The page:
Lore From Beyond the Pale: Those you bring back from death come with knowledge gained through their contact with spirits of the dead.
Rebirth: You don’t just restore the subject to life, you give them an entirely new life.
Selfless Resurrection: You can use your own life energy to restore the lives of others quickly.
I’ll be blunt: I’m very dubious of the idea of feats that only modify specific spells (or extremely small groups of spells). The idea that you’re ever going to be using that particular spell just that much that you can afford to spend a precious feat slot in it is, to me, a stretch. Having said that, if anyone can pull it off, it’s the Super Geniuses, so let’s take a look.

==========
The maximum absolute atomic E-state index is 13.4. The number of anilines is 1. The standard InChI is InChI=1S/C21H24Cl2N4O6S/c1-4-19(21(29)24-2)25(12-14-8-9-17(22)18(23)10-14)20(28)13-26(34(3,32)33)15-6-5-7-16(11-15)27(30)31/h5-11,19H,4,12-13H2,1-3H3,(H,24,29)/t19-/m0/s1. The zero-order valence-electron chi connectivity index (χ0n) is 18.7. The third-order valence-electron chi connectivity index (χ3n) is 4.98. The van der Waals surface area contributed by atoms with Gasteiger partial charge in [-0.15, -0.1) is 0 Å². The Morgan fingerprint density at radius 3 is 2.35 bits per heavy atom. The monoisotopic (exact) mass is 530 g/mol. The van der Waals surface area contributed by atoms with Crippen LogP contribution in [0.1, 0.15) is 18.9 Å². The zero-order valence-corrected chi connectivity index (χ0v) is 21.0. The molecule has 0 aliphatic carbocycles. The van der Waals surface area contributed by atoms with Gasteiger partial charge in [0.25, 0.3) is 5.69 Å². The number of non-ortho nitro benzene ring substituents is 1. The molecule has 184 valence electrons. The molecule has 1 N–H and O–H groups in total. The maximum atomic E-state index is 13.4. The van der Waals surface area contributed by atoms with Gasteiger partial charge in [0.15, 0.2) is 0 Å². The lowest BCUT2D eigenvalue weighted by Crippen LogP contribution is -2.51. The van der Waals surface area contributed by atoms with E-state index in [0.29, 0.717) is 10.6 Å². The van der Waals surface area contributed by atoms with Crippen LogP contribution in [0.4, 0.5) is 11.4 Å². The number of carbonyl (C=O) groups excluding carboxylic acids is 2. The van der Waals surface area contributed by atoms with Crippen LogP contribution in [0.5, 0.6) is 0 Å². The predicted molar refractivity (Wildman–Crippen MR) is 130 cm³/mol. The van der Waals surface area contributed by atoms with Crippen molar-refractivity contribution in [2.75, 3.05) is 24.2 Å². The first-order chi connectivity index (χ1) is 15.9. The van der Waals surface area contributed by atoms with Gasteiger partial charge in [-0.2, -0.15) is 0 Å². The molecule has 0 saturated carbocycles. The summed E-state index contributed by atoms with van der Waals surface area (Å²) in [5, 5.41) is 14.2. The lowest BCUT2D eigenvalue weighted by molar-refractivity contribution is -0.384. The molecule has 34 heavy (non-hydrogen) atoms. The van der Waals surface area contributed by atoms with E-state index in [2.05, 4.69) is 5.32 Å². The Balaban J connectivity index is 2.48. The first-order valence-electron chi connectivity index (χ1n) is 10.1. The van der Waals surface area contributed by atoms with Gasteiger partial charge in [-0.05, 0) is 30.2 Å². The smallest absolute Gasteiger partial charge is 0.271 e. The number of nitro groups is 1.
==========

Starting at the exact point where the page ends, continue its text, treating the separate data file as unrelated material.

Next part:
Part of their #1 With a Bullet Point series, 4 Feats for Spells that Raise the Dead is fairly self-explanatory in what it offers. Notwithstanding the ubiquitous series intro (explaining the idea of buying a short product with no “frills”) and the OGL, what you have here is one page with four feats on it, designed to modify the roughly half-dozen spells that bring the dead back to life.
While I don’t want to go too deeply into what these feats do (why would you buy the product otherwise), there’s one that allows you to “swap out” spells for resurrection-type spells, one that allows the resurrected creature to come back with the answer to a specific question, one that allows the creature to “rewrite” some of its basic information (e.g. stats, age, etc.), and one that allows you to take on the negative level of a resurrected creature.